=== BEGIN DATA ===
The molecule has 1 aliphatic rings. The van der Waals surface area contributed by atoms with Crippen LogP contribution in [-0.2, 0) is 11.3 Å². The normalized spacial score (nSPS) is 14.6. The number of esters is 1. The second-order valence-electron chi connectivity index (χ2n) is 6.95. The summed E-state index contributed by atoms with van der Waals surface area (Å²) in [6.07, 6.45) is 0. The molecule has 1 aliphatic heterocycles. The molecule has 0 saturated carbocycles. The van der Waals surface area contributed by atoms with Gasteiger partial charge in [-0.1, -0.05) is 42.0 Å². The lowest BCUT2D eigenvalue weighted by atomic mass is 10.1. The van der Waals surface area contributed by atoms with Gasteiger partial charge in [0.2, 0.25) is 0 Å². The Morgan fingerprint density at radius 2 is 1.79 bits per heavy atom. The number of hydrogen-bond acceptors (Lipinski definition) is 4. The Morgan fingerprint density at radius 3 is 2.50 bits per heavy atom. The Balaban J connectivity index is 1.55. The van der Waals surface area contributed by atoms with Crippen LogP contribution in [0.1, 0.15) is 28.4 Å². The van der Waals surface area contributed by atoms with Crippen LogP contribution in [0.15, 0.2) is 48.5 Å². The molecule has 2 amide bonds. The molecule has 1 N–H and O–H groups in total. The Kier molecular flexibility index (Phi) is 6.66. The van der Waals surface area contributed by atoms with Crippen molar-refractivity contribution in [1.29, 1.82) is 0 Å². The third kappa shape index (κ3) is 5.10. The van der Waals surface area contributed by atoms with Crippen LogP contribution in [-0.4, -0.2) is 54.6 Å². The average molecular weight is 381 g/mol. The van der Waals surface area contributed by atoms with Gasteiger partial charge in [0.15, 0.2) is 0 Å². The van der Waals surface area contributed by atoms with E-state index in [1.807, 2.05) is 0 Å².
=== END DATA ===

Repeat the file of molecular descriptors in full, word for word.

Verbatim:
The molecule has 1 aliphatic rings. The van der Waals surface area contributed by atoms with Crippen LogP contribution in [-0.2, 0) is 11.3 Å². The normalized spacial score (nSPS) is 14.6. The number of esters is 1. The second-order valence-electron chi connectivity index (χ2n) is 6.95. The summed E-state index contributed by atoms with van der Waals surface area (Å²) in [6.07, 6.45) is 0. The molecule has 1 aliphatic heterocycles. The molecule has 0 saturated carbocycles. The van der Waals surface area contributed by atoms with Gasteiger partial charge in [-0.1, -0.05) is 42.0 Å². The lowest BCUT2D eigenvalue weighted by atomic mass is 10.1. The van der Waals surface area contributed by atoms with Gasteiger partial charge in [0.2, 0.25) is 0 Å². The Morgan fingerprint density at radius 2 is 1.79 bits per heavy atom. The number of hydrogen-bond acceptors (Lipinski definition) is 4. The Morgan fingerprint density at radius 3 is 2.50 bits per heavy atom. The Balaban J connectivity index is 1.55. The van der Waals surface area contributed by atoms with Crippen LogP contribution in [0.1, 0.15) is 28.4 Å². The van der Waals surface area contributed by atoms with Crippen LogP contribution in [0.15, 0.2) is 48.5 Å². The molecule has 2 amide bonds. The molecule has 1 N–H and O–H groups in total. The Kier molecular flexibility index (Phi) is 6.66. The van der Waals surface area contributed by atoms with Crippen molar-refractivity contribution in [1.29, 1.82) is 0 Å². The third kappa shape index (κ3) is 5.10. The van der Waals surface area contributed by atoms with Crippen LogP contribution in [-0.4, -0.2) is 54.6 Å². The average molecular weight is 381 g/mol. The van der Waals surface area contributed by atoms with Gasteiger partial charge in [0.15, 0.2) is 0 Å². The van der Waals surface area contributed by atoms with E-state index in [1.807, 2.05) is 0 Å².